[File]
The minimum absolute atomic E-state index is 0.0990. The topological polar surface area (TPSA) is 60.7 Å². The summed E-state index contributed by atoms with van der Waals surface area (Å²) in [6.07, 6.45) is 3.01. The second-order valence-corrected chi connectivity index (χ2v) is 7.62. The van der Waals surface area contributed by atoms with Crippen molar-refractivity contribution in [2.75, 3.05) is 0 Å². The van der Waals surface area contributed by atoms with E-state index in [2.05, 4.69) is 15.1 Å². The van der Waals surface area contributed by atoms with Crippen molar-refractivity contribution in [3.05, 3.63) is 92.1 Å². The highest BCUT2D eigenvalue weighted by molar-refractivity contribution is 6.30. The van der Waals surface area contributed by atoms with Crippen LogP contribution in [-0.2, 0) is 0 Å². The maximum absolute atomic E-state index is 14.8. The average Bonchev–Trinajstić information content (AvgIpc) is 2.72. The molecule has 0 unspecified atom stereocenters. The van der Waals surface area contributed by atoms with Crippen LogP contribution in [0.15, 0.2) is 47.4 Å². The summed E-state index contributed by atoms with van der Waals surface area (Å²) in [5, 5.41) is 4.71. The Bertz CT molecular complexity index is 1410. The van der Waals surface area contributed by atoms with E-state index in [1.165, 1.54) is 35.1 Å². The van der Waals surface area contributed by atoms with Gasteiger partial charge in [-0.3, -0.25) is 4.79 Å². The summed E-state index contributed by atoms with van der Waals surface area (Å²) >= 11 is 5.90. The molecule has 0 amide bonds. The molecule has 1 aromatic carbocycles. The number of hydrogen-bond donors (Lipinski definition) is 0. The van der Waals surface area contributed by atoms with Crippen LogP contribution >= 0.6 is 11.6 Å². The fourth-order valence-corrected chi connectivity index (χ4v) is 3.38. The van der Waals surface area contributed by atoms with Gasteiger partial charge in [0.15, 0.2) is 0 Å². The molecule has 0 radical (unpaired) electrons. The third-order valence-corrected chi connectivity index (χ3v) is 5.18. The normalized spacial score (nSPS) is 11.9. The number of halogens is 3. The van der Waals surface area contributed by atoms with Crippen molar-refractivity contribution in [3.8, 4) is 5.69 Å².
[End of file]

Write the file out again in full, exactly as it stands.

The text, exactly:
The minimum absolute atomic E-state index is 0.0990. The topological polar surface area (TPSA) is 60.7 Å². The summed E-state index contributed by atoms with van der Waals surface area (Å²) in [6.07, 6.45) is 3.01. The second-order valence-corrected chi connectivity index (χ2v) is 7.62. The van der Waals surface area contributed by atoms with Crippen molar-refractivity contribution in [2.75, 3.05) is 0 Å². The van der Waals surface area contributed by atoms with E-state index in [2.05, 4.69) is 15.1 Å². The van der Waals surface area contributed by atoms with Crippen molar-refractivity contribution in [3.05, 3.63) is 92.1 Å². The highest BCUT2D eigenvalue weighted by molar-refractivity contribution is 6.30. The van der Waals surface area contributed by atoms with Crippen LogP contribution in [-0.2, 0) is 0 Å². The maximum absolute atomic E-state index is 14.8. The average Bonchev–Trinajstić information content (AvgIpc) is 2.72. The molecule has 0 unspecified atom stereocenters. The van der Waals surface area contributed by atoms with Crippen LogP contribution in [0.15, 0.2) is 47.4 Å². The summed E-state index contributed by atoms with van der Waals surface area (Å²) in [5, 5.41) is 4.71. The Bertz CT molecular complexity index is 1410. The van der Waals surface area contributed by atoms with E-state index in [1.165, 1.54) is 35.1 Å². The van der Waals surface area contributed by atoms with Gasteiger partial charge in [-0.3, -0.25) is 4.79 Å². The summed E-state index contributed by atoms with van der Waals surface area (Å²) >= 11 is 5.90. The molecule has 0 amide bonds. The molecule has 1 aromatic carbocycles. The number of hydrogen-bond donors (Lipinski definition) is 0. The van der Waals surface area contributed by atoms with Crippen LogP contribution >= 0.6 is 11.6 Å². The fourth-order valence-corrected chi connectivity index (χ4v) is 3.38. The van der Waals surface area contributed by atoms with Gasteiger partial charge in [0.15, 0.2) is 0 Å². The molecule has 0 radical (unpaired) electrons. The third-order valence-corrected chi connectivity index (χ3v) is 5.18. The normalized spacial score (nSPS) is 11.9. The number of halogens is 3. The van der Waals surface area contributed by atoms with Crippen molar-refractivity contribution in [3.8, 4) is 5.69 Å².